I did finally get through security. Word of warning to photographers. Don’t bother bringing a tripod. They are banned and as soon as you pull one out, one of the numerous staff will unceremoniously march you back to Left Luggage. Don’t expect to shoot anything less than 3 metres off the ground without people in the shot. While at Palais Garnier I could wait for my shot to clear of people if I was patient. It simply won’t happen at Versailles. There are millions of signs saying no photography. 100% of people ignore the sign. Don’t know why they cut down the tree to print the sign. And it’s confusing as you’re not sure which rule they will enforce and which one they won’t.
Having listed all fo the drawbacks, the actual progression through the many rooms of the chateau is really well planned. Infact you don’t have a choice – the tide of people sweeps you up giving you no choice. There’s no backtracking possible! There are chairs in most rooms and I took ample advantage of them. Infact I found them invaluable as a photographer. Many of the walls are cordoned off so the chairs are your best stabilisation – there is definitely no room to sit on the floor. I followed the crowd and stopped in a room if there was a chair. Given that I was more interested in the frescoes and gilt than the furniture, this turned out quite well.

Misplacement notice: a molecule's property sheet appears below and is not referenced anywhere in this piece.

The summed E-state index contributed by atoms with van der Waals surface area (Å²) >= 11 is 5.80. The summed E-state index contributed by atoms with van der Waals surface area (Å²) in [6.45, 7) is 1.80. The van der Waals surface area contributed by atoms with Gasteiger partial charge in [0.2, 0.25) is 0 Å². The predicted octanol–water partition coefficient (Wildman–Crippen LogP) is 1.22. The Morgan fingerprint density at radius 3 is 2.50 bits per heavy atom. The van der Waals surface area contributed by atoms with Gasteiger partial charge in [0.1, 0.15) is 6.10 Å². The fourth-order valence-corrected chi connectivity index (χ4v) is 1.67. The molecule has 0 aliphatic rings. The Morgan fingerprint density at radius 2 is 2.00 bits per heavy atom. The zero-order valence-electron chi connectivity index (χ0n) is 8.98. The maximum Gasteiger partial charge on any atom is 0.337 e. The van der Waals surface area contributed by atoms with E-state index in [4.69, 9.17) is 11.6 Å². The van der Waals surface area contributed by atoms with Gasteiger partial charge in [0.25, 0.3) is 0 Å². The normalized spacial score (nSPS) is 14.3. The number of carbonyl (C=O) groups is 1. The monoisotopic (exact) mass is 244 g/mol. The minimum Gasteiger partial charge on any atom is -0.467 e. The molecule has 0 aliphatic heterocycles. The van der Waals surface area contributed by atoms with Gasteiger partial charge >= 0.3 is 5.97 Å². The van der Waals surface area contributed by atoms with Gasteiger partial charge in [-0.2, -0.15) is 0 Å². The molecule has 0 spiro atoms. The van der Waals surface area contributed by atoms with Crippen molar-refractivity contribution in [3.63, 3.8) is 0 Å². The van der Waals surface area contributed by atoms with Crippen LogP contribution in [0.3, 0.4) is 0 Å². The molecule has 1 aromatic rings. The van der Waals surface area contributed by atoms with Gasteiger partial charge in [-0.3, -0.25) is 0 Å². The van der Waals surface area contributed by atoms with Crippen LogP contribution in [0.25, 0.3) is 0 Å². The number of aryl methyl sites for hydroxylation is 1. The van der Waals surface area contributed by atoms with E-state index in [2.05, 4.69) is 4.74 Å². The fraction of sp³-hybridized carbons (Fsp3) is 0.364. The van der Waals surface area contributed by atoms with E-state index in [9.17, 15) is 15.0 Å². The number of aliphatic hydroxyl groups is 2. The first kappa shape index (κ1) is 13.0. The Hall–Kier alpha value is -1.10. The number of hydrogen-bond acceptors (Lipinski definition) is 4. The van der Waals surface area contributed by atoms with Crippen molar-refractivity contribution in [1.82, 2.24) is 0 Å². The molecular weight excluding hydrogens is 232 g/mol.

How to describe the chateau itself. I was truly speechless. You start in stunning rooms and each successive room gets more and more grandiose and splendid. Infact you do hear a lot of “Oh my god” and “Are you serious” at Versailles (for several reasons). I struggle to remember an individual room as the entire experience was overwhelming. I was in gilt heaven.
I made a conscious decision not to get an audio guide. Almost everyone does. My observation is that people concentrate on listening to the audioguide and shuffle past unimaginable splendours while looking at the floor. I thought they would slow people down. If anything it was the opposite and perhaps that’s a deliberate ploy. Given that I was only looking and not listening to anything, it’s suprising that the average time spent in the chateau would be 6 times less than me. Seriously no-one was slower than me!
I’d like to go again to really see things and also listen to the audio guide. But the problem is there will always be millions of people. When I came out the entrance line was 5 times longer than when I queued. The image below shows the single line snaking 5 times the length of the courtyard before finally reaching the security check point at the rear left.
Overall it was worth it for me but I’m very committed to baroque and glittery stuff and I suspect that most people would NOT have as good a time as me. I didn’t attempt the gardens. I was exhausted and frankly the nubmer of poeple would have resulted in crowd rage on my part. It would be great if there was a photographer’s day where you could use tripods. The public always walk into your shot (unlike in Oz, is it a French thing?) and at least photographers are sensitive to that issue. One part of me thinks it’s disrespectful to have millions of tourists traipsing through such a glorious building. It is truly stupendous if you can ignore the b@@@@ tourists!!